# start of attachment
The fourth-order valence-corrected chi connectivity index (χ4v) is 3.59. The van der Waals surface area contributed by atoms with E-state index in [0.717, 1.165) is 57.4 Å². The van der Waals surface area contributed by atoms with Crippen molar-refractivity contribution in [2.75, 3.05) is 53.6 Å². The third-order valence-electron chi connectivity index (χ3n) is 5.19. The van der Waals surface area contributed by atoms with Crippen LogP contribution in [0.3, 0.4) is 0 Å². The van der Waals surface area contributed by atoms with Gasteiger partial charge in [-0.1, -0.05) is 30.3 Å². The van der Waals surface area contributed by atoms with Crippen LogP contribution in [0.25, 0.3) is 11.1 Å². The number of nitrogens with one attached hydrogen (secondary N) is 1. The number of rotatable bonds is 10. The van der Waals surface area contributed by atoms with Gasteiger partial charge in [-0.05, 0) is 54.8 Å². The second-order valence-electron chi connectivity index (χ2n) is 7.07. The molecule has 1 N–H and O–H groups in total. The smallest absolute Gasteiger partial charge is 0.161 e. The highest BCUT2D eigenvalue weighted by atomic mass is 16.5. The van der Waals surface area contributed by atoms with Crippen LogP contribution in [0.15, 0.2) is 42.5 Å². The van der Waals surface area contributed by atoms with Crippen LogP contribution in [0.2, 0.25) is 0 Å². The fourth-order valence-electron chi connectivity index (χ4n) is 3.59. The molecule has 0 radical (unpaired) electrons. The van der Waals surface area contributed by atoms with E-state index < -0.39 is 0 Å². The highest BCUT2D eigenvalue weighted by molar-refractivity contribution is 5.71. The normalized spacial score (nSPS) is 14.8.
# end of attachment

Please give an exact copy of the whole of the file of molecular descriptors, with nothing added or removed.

The fourth-order valence-corrected chi connectivity index (χ4v) is 3.59. The van der Waals surface area contributed by atoms with E-state index in [0.717, 1.165) is 57.4 Å². The van der Waals surface area contributed by atoms with Crippen molar-refractivity contribution in [2.75, 3.05) is 53.6 Å². The third-order valence-electron chi connectivity index (χ3n) is 5.19. The van der Waals surface area contributed by atoms with Crippen LogP contribution in [0.3, 0.4) is 0 Å². The van der Waals surface area contributed by atoms with Gasteiger partial charge in [-0.1, -0.05) is 30.3 Å². The van der Waals surface area contributed by atoms with Crippen LogP contribution in [0.25, 0.3) is 11.1 Å². The number of nitrogens with one attached hydrogen (secondary N) is 1. The number of rotatable bonds is 10. The van der Waals surface area contributed by atoms with Gasteiger partial charge in [-0.05, 0) is 54.8 Å². The second-order valence-electron chi connectivity index (χ2n) is 7.07. The molecule has 1 N–H and O–H groups in total. The smallest absolute Gasteiger partial charge is 0.161 e. The highest BCUT2D eigenvalue weighted by atomic mass is 16.5. The van der Waals surface area contributed by atoms with Crippen LogP contribution in [0.15, 0.2) is 42.5 Å². The van der Waals surface area contributed by atoms with Crippen LogP contribution in [0.2, 0.25) is 0 Å². The fourth-order valence-electron chi connectivity index (χ4n) is 3.59. The molecule has 0 radical (unpaired) electrons. The van der Waals surface area contributed by atoms with E-state index < -0.39 is 0 Å². The highest BCUT2D eigenvalue weighted by molar-refractivity contribution is 5.71. The normalized spacial score (nSPS) is 14.8.